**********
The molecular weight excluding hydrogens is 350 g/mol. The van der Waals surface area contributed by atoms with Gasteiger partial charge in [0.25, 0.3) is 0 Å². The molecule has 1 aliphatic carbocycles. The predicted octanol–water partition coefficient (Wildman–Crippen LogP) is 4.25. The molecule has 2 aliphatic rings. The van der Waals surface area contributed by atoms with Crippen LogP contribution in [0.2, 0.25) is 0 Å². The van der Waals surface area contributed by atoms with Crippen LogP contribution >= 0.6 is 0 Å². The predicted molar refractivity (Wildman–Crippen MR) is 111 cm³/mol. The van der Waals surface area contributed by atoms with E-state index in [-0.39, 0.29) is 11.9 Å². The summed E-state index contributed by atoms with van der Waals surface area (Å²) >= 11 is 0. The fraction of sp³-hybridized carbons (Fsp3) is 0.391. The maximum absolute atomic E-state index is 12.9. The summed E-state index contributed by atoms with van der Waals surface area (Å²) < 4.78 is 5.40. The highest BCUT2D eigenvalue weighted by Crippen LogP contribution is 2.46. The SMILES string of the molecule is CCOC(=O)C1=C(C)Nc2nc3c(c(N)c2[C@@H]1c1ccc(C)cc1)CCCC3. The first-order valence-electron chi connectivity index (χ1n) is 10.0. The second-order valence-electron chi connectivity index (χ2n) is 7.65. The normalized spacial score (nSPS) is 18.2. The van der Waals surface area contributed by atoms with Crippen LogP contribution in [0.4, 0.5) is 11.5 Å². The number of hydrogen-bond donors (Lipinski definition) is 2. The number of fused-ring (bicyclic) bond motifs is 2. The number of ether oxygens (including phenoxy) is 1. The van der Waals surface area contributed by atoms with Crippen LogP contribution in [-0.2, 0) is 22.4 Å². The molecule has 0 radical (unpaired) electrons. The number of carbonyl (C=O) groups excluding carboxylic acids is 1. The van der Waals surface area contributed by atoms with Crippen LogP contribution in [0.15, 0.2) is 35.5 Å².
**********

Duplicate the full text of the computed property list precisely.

The molecular weight excluding hydrogens is 350 g/mol. The van der Waals surface area contributed by atoms with Gasteiger partial charge in [0.25, 0.3) is 0 Å². The molecule has 1 aliphatic carbocycles. The predicted octanol–water partition coefficient (Wildman–Crippen LogP) is 4.25. The molecule has 2 aliphatic rings. The van der Waals surface area contributed by atoms with Crippen LogP contribution in [0.2, 0.25) is 0 Å². The van der Waals surface area contributed by atoms with Crippen LogP contribution >= 0.6 is 0 Å². The predicted molar refractivity (Wildman–Crippen MR) is 111 cm³/mol. The van der Waals surface area contributed by atoms with E-state index in [-0.39, 0.29) is 11.9 Å². The summed E-state index contributed by atoms with van der Waals surface area (Å²) >= 11 is 0. The fraction of sp³-hybridized carbons (Fsp3) is 0.391. The maximum absolute atomic E-state index is 12.9. The summed E-state index contributed by atoms with van der Waals surface area (Å²) < 4.78 is 5.40. The highest BCUT2D eigenvalue weighted by Crippen LogP contribution is 2.46. The SMILES string of the molecule is CCOC(=O)C1=C(C)Nc2nc3c(c(N)c2[C@@H]1c1ccc(C)cc1)CCCC3. The first-order valence-electron chi connectivity index (χ1n) is 10.0. The second-order valence-electron chi connectivity index (χ2n) is 7.65. The normalized spacial score (nSPS) is 18.2. The van der Waals surface area contributed by atoms with Crippen LogP contribution in [0.4, 0.5) is 11.5 Å². The number of hydrogen-bond donors (Lipinski definition) is 2. The number of fused-ring (bicyclic) bond motifs is 2. The number of ether oxygens (including phenoxy) is 1. The van der Waals surface area contributed by atoms with Crippen LogP contribution in [-0.2, 0) is 22.4 Å². The molecule has 0 radical (unpaired) electrons. The number of carbonyl (C=O) groups excluding carboxylic acids is 1. The van der Waals surface area contributed by atoms with Crippen LogP contribution in [0.15, 0.2) is 35.5 Å².